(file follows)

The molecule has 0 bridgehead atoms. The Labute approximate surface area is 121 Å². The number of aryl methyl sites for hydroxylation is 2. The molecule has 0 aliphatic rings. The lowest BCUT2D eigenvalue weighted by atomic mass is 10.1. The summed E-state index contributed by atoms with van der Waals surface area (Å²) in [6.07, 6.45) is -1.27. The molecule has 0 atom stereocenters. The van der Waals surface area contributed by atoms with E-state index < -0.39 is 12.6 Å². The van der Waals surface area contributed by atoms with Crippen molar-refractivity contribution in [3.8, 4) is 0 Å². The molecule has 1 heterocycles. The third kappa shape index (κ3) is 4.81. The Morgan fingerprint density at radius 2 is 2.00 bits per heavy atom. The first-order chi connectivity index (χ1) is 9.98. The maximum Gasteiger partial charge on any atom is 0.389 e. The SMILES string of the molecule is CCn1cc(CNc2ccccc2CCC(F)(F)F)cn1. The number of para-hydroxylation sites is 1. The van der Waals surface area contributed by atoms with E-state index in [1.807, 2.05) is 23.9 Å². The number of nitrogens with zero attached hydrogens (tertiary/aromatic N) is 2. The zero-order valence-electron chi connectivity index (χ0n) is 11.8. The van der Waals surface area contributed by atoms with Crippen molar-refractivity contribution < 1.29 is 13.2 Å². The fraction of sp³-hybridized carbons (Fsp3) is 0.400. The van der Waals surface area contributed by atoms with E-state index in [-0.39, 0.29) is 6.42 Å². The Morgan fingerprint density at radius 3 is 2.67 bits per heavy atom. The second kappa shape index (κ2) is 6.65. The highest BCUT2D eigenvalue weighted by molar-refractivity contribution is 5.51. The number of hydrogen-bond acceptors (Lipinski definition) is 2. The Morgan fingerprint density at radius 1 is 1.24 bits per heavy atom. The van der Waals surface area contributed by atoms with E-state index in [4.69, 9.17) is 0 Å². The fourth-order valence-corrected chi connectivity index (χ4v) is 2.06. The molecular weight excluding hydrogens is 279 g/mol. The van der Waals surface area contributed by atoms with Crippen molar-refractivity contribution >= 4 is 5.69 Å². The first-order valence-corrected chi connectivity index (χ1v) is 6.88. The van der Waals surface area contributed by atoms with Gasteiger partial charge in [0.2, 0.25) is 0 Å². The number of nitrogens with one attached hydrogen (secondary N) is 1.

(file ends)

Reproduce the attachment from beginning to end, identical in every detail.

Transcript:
The molecule has 0 bridgehead atoms. The Labute approximate surface area is 121 Å². The number of aryl methyl sites for hydroxylation is 2. The molecule has 0 aliphatic rings. The lowest BCUT2D eigenvalue weighted by atomic mass is 10.1. The summed E-state index contributed by atoms with van der Waals surface area (Å²) in [6.07, 6.45) is -1.27. The molecule has 0 atom stereocenters. The van der Waals surface area contributed by atoms with E-state index < -0.39 is 12.6 Å². The van der Waals surface area contributed by atoms with Crippen molar-refractivity contribution in [3.8, 4) is 0 Å². The molecule has 1 heterocycles. The third kappa shape index (κ3) is 4.81. The Morgan fingerprint density at radius 2 is 2.00 bits per heavy atom. The first-order chi connectivity index (χ1) is 9.98. The maximum Gasteiger partial charge on any atom is 0.389 e. The SMILES string of the molecule is CCn1cc(CNc2ccccc2CCC(F)(F)F)cn1. The number of para-hydroxylation sites is 1. The van der Waals surface area contributed by atoms with E-state index in [1.807, 2.05) is 23.9 Å². The number of nitrogens with zero attached hydrogens (tertiary/aromatic N) is 2. The zero-order valence-electron chi connectivity index (χ0n) is 11.8. The van der Waals surface area contributed by atoms with Crippen molar-refractivity contribution < 1.29 is 13.2 Å². The fraction of sp³-hybridized carbons (Fsp3) is 0.400. The van der Waals surface area contributed by atoms with E-state index in [-0.39, 0.29) is 6.42 Å². The Morgan fingerprint density at radius 3 is 2.67 bits per heavy atom. The second kappa shape index (κ2) is 6.65. The highest BCUT2D eigenvalue weighted by molar-refractivity contribution is 5.51. The number of hydrogen-bond acceptors (Lipinski definition) is 2. The Morgan fingerprint density at radius 1 is 1.24 bits per heavy atom. The van der Waals surface area contributed by atoms with E-state index in [4.69, 9.17) is 0 Å². The fourth-order valence-corrected chi connectivity index (χ4v) is 2.06. The molecular weight excluding hydrogens is 279 g/mol. The van der Waals surface area contributed by atoms with Crippen molar-refractivity contribution >= 4 is 5.69 Å². The first-order valence-corrected chi connectivity index (χ1v) is 6.88. The van der Waals surface area contributed by atoms with Gasteiger partial charge in [0.2, 0.25) is 0 Å². The number of nitrogens with one attached hydrogen (secondary N) is 1.